New ruling opens up the possibility for definitive tax losses in foreign jurisdictions to be used in Denmark


On 12 June 2018 the Court of Justice of the European Union ("CJEU"), in a preliminary ruling requested by the High Court of Eastern Denmark (C-650/16), ruled in favour of the Danish company, Bevola. The ruling concerned the question of whether Bevola could deduct from its taxable income in Denmark the losses incurred by a terminated foreign permanent establishment.

Kromann Reumert's opinion

The Bevola ruling affirms the Marks & Spencer doctrine that definitive tax losses generated in foreign subsidiaries and permanent establishments can be utilized by their Danish parent company, if it is no longer possible to utilize them in the foreign jurisdiction, despite the Danish rules on international joint taxation. Hence, our recommendation to Danish com-panies is to consider whether they have incurred definitive tax losses in now-terminated foreign subsidiaries or perma-nent establishments, and if so, to file a protective claim to suspend the time-barring of their potential claim pending the ruling of the High Court of Eastern Denmark.


The tax position prior to the Bevola case

On 13 December 2005, the CJEU made a landmark ruling in the Marks and Spencer case (C-446/03), in which a British company (Marks and Spencer) was allowed to utilize tax losses from its foreign subsidiaries provided that (i) the resident subsidiary had exhausted all possibilities available to utilize the loss in its own jurisdiction and (ii) there was no possibility for the loss to be taken into account in the jurisdiction of the subsidiary by itself or via a third party.

For Danish tax purposes the Marks and Spencer ruling has been interpreted by the Danish tax authorities as non-applicable, as provisions in Danish tax law allows for an election for international joint taxation, thus ensuring that losses in foreign subsidiaries can be utilized in Denmark. Consequently, Danish companies would not have exhausted all pos-sibilities of utilizing foreign tax losses, unless they had opted for international joint taxation. To do so, however, comes with certain problems that would make it a highly burdensome choice for most international enterprises. For example:


  1. If international joint taxation is elected, it is a 10-year commitment;
  2. The election for international joint taxation will encompass all foreign entities; and
  3. To calculate the joint taxation income in Denmark, tax returns for all foreign entities will have to be filed in Den-mark (under Danish accounting principles) as well as in the local jurisdiction, which will generally require a sig-nificant additional workload.


The tax position following the Bevola case

In the Bevola case, the Danish Eastern High Court decided to refer to the CJEU by way of a preliminary question, to es-tablish whether a refusal by the Danish tax authorities to allow deduction by a Danish parent of a loss from a terminated permanent establishment in Finland qualified as a restriction of the freedom of establishment (TEUF article 49).

The CJEU found that as the tax treatment of permanent establishments of a Danish company located in Denmark is dif-ferent from the treatment of permanent establishments of a Danish company located in another Member State, such refusal would indeed restrict the freedom of establishment. The Danish government had argued that although the Danish rules constitute a restriction, the restriction would be justified by overriding reasons in the public interest such as:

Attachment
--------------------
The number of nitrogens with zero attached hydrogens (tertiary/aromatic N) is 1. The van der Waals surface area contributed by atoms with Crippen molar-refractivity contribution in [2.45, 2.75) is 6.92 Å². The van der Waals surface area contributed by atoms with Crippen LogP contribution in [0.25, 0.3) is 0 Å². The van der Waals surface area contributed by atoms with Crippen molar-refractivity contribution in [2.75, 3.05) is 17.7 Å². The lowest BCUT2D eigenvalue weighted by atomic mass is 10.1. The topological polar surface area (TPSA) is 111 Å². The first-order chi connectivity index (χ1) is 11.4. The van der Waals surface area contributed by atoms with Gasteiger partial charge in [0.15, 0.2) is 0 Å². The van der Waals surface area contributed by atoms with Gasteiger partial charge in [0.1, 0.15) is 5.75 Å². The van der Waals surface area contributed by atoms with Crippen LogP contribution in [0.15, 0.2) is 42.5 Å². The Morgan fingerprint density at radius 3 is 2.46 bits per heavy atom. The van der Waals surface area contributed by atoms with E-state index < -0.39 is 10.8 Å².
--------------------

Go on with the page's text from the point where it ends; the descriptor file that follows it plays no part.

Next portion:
1. the need to ensure a balanced allocation of powers of taxation between Member States;
  2. the need to safeguard the coherence of the Danish tax system; and
  3. (although not explicitly relied on by the Danish Government) the need to prevent the risk of double deduction of losses.

The CJEU stated that while all of the above overriding reasons may serve as justification of the restriction in this case, there is - when taking into account that the question raised by the referring court concerns the necessity of the difference in treatment in a situation where the losses are definitive - no risk of double deduction, and the other overriding reasons would go beyond what is necessary, given that a less restrictive measure does exist (i.e. allowing for deduction of defini-tive losses in Denmark as a supplement to the current rules on joint taxation). According to the CJEU the Marks & Spencer doctrine may be applied by analogy to the losses of non-resident permanent establishments. The CJEU, then, elaborates on the definition of when a subsidiary (or permanent establishment) is to be considered to have exhausted all possibilities available to utilize the loss in its own jurisdiction if:


  1. the foreign subsidiary no longer obtains any income locally; and
  2. the foreign subsidiary has no means of utilizing the tax loss locally.

The CJEU therefore concluded that in a situation where the losses are definitive as described above, then the Danish rules would be disproportionate and would therefore constitute an unjustified restriction of the freedom of establishment.


Hence, we are awaiting the Danish Eastern High Court's decision on how to apply the CJEU's ruling in the Danish case.

We will continue to follow the development on this matter to ensure that we set the market standard.